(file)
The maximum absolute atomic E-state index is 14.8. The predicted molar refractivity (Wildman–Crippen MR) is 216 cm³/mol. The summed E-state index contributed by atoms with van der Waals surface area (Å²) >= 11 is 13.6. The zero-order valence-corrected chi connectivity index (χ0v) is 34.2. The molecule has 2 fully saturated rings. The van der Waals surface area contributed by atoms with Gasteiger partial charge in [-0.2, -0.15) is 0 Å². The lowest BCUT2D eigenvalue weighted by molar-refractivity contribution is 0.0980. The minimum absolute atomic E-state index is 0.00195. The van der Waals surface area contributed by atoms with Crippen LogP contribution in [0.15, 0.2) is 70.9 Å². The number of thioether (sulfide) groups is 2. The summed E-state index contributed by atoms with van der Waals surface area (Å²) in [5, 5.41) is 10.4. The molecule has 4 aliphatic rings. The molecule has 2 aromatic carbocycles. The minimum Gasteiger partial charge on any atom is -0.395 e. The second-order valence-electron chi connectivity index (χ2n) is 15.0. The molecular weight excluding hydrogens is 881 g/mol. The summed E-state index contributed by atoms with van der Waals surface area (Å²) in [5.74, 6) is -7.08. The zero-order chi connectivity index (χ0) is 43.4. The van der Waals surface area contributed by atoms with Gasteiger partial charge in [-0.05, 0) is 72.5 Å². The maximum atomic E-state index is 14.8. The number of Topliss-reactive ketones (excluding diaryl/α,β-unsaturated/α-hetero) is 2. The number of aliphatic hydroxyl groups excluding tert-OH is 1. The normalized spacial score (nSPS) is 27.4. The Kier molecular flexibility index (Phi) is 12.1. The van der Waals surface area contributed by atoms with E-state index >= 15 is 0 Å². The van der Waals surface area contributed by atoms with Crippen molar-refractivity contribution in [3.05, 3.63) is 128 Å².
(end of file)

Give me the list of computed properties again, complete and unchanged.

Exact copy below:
The maximum absolute atomic E-state index is 14.8. The predicted molar refractivity (Wildman–Crippen MR) is 216 cm³/mol. The summed E-state index contributed by atoms with van der Waals surface area (Å²) >= 11 is 13.6. The zero-order valence-corrected chi connectivity index (χ0v) is 34.2. The molecule has 2 fully saturated rings. The van der Waals surface area contributed by atoms with Gasteiger partial charge in [-0.2, -0.15) is 0 Å². The lowest BCUT2D eigenvalue weighted by molar-refractivity contribution is 0.0980. The minimum absolute atomic E-state index is 0.00195. The van der Waals surface area contributed by atoms with Crippen LogP contribution in [0.15, 0.2) is 70.9 Å². The number of thioether (sulfide) groups is 2. The summed E-state index contributed by atoms with van der Waals surface area (Å²) in [5, 5.41) is 10.4. The molecule has 4 aliphatic rings. The molecule has 2 aromatic carbocycles. The minimum Gasteiger partial charge on any atom is -0.395 e. The second-order valence-electron chi connectivity index (χ2n) is 15.0. The molecular weight excluding hydrogens is 881 g/mol. The summed E-state index contributed by atoms with van der Waals surface area (Å²) in [5.74, 6) is -7.08. The zero-order chi connectivity index (χ0) is 43.4. The van der Waals surface area contributed by atoms with Gasteiger partial charge in [-0.05, 0) is 72.5 Å². The maximum atomic E-state index is 14.8. The number of Topliss-reactive ketones (excluding diaryl/α,β-unsaturated/α-hetero) is 2. The number of aliphatic hydroxyl groups excluding tert-OH is 1. The normalized spacial score (nSPS) is 27.4. The Kier molecular flexibility index (Phi) is 12.1. The van der Waals surface area contributed by atoms with E-state index >= 15 is 0 Å². The van der Waals surface area contributed by atoms with Crippen molar-refractivity contribution in [3.05, 3.63) is 128 Å².